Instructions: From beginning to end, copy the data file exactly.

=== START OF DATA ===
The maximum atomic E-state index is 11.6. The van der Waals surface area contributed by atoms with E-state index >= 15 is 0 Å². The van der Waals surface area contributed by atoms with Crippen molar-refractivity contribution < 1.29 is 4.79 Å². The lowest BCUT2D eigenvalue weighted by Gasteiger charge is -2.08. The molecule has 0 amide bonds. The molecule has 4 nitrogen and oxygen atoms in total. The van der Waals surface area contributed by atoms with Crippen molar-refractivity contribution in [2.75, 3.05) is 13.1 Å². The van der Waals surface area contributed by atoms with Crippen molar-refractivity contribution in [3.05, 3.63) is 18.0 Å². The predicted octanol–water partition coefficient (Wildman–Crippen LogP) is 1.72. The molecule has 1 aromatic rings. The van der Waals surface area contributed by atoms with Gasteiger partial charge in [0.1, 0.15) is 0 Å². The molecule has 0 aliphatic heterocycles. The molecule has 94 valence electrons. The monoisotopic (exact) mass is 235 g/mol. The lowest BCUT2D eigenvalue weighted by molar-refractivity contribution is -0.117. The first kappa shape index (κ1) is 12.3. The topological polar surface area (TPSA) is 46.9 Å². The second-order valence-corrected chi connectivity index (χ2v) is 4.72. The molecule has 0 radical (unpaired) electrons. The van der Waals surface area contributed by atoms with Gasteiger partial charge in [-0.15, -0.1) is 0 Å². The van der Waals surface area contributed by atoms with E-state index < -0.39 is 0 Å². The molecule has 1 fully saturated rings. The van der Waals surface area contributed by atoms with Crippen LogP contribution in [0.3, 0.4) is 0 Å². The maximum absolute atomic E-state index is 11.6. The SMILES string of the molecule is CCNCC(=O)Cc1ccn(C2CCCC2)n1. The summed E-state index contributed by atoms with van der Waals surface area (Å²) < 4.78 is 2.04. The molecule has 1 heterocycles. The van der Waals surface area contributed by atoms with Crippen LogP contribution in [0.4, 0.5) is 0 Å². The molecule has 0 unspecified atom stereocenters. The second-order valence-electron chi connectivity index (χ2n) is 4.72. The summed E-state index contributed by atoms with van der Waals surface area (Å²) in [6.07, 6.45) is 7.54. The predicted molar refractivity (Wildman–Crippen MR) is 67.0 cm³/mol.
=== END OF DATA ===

The maximum atomic E-state index is 11.6. The van der Waals surface area contributed by atoms with E-state index >= 15 is 0 Å². The van der Waals surface area contributed by atoms with Crippen molar-refractivity contribution < 1.29 is 4.79 Å². The lowest BCUT2D eigenvalue weighted by Gasteiger charge is -2.08. The molecule has 0 amide bonds. The molecule has 4 nitrogen and oxygen atoms in total. The van der Waals surface area contributed by atoms with Crippen molar-refractivity contribution in [2.75, 3.05) is 13.1 Å². The van der Waals surface area contributed by atoms with Crippen molar-refractivity contribution in [3.05, 3.63) is 18.0 Å². The predicted octanol–water partition coefficient (Wildman–Crippen LogP) is 1.72. The molecule has 1 aromatic rings. The van der Waals surface area contributed by atoms with Gasteiger partial charge in [0.1, 0.15) is 0 Å². The molecule has 0 aliphatic heterocycles. The molecule has 94 valence electrons. The monoisotopic (exact) mass is 235 g/mol. The lowest BCUT2D eigenvalue weighted by molar-refractivity contribution is -0.117. The first kappa shape index (κ1) is 12.3. The topological polar surface area (TPSA) is 46.9 Å². The second-order valence-corrected chi connectivity index (χ2v) is 4.72. The molecule has 0 radical (unpaired) electrons. The van der Waals surface area contributed by atoms with Gasteiger partial charge in [-0.15, -0.1) is 0 Å². The van der Waals surface area contributed by atoms with E-state index < -0.39 is 0 Å². The molecule has 1 fully saturated rings. The van der Waals surface area contributed by atoms with Crippen LogP contribution in [0.3, 0.4) is 0 Å². The maximum absolute atomic E-state index is 11.6. The SMILES string of the molecule is CCNCC(=O)Cc1ccn(C2CCCC2)n1. The summed E-state index contributed by atoms with van der Waals surface area (Å²) < 4.78 is 2.04. The molecule has 1 heterocycles. The van der Waals surface area contributed by atoms with Crippen LogP contribution in [0.4, 0.5) is 0 Å². The molecule has 0 unspecified atom stereocenters. The second-order valence-electron chi connectivity index (χ2n) is 4.72. The summed E-state index contributed by atoms with van der Waals surface area (Å²) in [6.07, 6.45) is 7.54. The predicted molar refractivity (Wildman–Crippen MR) is 67.0 cm³/mol.